Written by DML
Below is a very important report which I ask you to please share on your social media accounts.The information supporting my commentary is from WSAV.COM.
I often speak about the dangers of illegal immigration via our waterways. Unfortunately, the threat of really dangerous people illegally crossing into the US is far worse on the coastline than it is along the Mexican border where Trump wants to install new fencing.
In making They Come to America 4: The Cost of Politics, there is a section of the film where I cover the waterways in a manner no other filmmaker ever has when referring to illegal immigration.
My coastline investigations were filmed in San Diego, Florida, Turks & Caicos, and the Bahamas. What I find is truly concerning.
I learn that terrorists from the Middle East and Chinese nationals pay extremely high fees to smugglers to be taken into the US via the coastline. In some cases an individual will pay more than $100,000 to be dropped off on a beach at night with the assurance they will go completely undetected by US officials.
Covering the 2,000 miles of land border between the US and Mexico are approximately 19,000 brave border agents. Think about that number and what it means when I now tell you that just 111 border agents cover the coastline from North Carolina to the Florida Panhandle.
That means just 111 agents must cover the area from NC down through Jacksonville, Florida, then down the entire east coast of Florida past Miami and around the Keys. Then head north up the entire west coast past Tampa and then take a sharp left through the entire Florida Panhandle until reaching the border of Alabama.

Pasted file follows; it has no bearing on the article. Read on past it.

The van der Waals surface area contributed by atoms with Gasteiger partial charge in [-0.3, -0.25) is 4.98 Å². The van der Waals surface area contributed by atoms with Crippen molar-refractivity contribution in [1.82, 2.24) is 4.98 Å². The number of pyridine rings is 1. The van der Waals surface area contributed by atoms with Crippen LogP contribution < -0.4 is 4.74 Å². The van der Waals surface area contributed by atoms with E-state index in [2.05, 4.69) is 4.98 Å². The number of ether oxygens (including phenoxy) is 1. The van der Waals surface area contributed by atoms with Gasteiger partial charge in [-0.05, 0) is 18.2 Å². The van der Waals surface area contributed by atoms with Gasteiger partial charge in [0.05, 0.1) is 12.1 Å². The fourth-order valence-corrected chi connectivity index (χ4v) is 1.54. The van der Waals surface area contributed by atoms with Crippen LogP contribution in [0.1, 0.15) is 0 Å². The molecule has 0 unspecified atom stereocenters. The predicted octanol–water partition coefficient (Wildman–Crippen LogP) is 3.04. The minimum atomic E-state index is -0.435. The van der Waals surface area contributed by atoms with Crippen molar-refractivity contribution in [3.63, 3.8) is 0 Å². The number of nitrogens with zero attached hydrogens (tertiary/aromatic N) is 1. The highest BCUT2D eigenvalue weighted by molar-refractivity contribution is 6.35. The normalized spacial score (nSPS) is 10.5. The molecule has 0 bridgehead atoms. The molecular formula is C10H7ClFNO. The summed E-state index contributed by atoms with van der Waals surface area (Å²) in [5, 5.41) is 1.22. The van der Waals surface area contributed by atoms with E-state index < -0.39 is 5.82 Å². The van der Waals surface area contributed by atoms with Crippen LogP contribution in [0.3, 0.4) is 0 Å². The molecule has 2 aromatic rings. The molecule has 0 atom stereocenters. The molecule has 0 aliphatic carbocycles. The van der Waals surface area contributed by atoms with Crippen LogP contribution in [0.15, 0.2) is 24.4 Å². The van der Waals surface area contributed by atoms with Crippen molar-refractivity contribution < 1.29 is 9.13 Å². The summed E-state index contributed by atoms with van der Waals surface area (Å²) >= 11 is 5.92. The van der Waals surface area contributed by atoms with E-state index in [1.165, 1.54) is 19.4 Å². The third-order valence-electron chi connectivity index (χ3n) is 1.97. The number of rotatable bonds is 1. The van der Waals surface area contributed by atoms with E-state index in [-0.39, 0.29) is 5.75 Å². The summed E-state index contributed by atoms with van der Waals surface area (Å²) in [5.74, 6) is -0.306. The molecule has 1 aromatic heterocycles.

Collectively, this entire area — nearly 2k miles of coastline — has just 111 agents. This is CRAZY when measuring it against our land patrol. Meaning, we have several sectors (stations) along the 2,000 miles of land border (CA, AZ, NM, TX), but we have just one sector working the huge coastline I described. The Border Patrol refers to the one station as the “Miami Sector.”
If you were a terrorist, where would you enter? Where would you smuggle in the parts and chemicals needed to build a device used for a weapon of mass destruction? If you are smart, you’ll choose the thousands of miles patrolled by only one hundred eleven agents, who by the way have less than a handful of boats issued to them by the US government. This is an improvement when compared to 2016 when the Miami sector had NOT one boat of their own.
Currently, if the agency is overwhelmed on any given day in its effort to capture illegals entering the US via the coastline, the Border Patrol Agents in the Miami Sector must call the Coast Guard to hitch a ride. The Border Patrol is overwhelmed every day of the year.
Reports show more than 4,000 apprehensions were made in the Miami Sector over the past few years. That may sound low compared to the apprehensions reported in Texas, Arizona and California, but keep in mind what I told you earlier — the truly bad people often use the coastline as means of entry. To defend this claim, it is important to state that the 4,000+ apprehensions consisted of people from more than 60 different countries including several nations on the State Department’s terror list.
With this in mind, and knowing that my new film They Come to America 4 will be available in May 2019, take a look at a story from Savannah, GA. This is just ONE boat. Savannah is one of the fastest growing international ports in the US.
SAVANNAH, Ga. (WSAV) – A man caught twice prior for illegally entering the United States was found stowed away on a container ship headed to Savannah, officials say.
According to the U.S. Attorney Bobby Christine, Jamie Dagoberto Chavez-Guevara, 35, of El Salvador, was taken into custody Wednesday, April 3 by U.S. Customs and Border Protection (CBP) agents.
Christine says Chavez-Guevara was aboard the container ship Santa Linea in Savannah’s Port. He is charged with illegal entry and could face up to 15 years in federal prison.
Christine says according to court proceedings and documents, CBP had been notified Tuesday by the operator of the Santa Linea, that crew members had detained Chavez-Guevara after discovering him on board the ship without permission.
Chavez-Guevara told investigators that his girlfriend had sent $6,000 to his family in El Salvador, and he used the money to arrange for a smuggler to get him on board the Santa Linea while the ship was anchored in Panama.